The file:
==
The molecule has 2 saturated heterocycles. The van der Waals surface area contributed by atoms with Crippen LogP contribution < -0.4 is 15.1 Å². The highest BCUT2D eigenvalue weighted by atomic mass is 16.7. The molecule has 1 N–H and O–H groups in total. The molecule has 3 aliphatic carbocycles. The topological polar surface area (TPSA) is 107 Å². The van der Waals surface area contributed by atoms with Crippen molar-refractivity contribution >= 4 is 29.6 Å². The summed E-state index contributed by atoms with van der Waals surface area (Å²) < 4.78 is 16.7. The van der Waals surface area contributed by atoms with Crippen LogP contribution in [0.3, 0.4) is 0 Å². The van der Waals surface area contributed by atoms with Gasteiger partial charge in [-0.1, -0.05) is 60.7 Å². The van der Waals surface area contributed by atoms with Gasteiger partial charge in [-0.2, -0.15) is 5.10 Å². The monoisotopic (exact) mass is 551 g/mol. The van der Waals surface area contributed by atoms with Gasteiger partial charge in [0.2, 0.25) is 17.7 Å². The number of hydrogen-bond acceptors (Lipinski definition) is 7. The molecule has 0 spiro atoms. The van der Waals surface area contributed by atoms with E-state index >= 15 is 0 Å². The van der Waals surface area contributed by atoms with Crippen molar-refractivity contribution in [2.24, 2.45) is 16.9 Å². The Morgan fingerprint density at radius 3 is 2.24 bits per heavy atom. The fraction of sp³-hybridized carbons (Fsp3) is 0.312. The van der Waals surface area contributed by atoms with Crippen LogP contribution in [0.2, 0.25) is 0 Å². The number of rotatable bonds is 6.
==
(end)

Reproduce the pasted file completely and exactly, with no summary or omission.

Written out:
The molecule has 2 saturated heterocycles. The van der Waals surface area contributed by atoms with Crippen LogP contribution < -0.4 is 15.1 Å². The highest BCUT2D eigenvalue weighted by atomic mass is 16.7. The molecule has 1 N–H and O–H groups in total. The molecule has 3 aliphatic carbocycles. The topological polar surface area (TPSA) is 107 Å². The van der Waals surface area contributed by atoms with Crippen molar-refractivity contribution >= 4 is 29.6 Å². The summed E-state index contributed by atoms with van der Waals surface area (Å²) < 4.78 is 16.7. The van der Waals surface area contributed by atoms with Crippen LogP contribution in [0.3, 0.4) is 0 Å². The van der Waals surface area contributed by atoms with Gasteiger partial charge in [-0.1, -0.05) is 60.7 Å². The van der Waals surface area contributed by atoms with Gasteiger partial charge in [-0.2, -0.15) is 5.10 Å². The monoisotopic (exact) mass is 551 g/mol. The van der Waals surface area contributed by atoms with Gasteiger partial charge in [0.2, 0.25) is 17.7 Å². The number of hydrogen-bond acceptors (Lipinski definition) is 7. The molecule has 0 spiro atoms. The van der Waals surface area contributed by atoms with E-state index >= 15 is 0 Å². The van der Waals surface area contributed by atoms with Crippen molar-refractivity contribution in [2.24, 2.45) is 16.9 Å². The Morgan fingerprint density at radius 3 is 2.24 bits per heavy atom. The fraction of sp³-hybridized carbons (Fsp3) is 0.312. The van der Waals surface area contributed by atoms with Crippen LogP contribution in [0.2, 0.25) is 0 Å². The number of rotatable bonds is 6.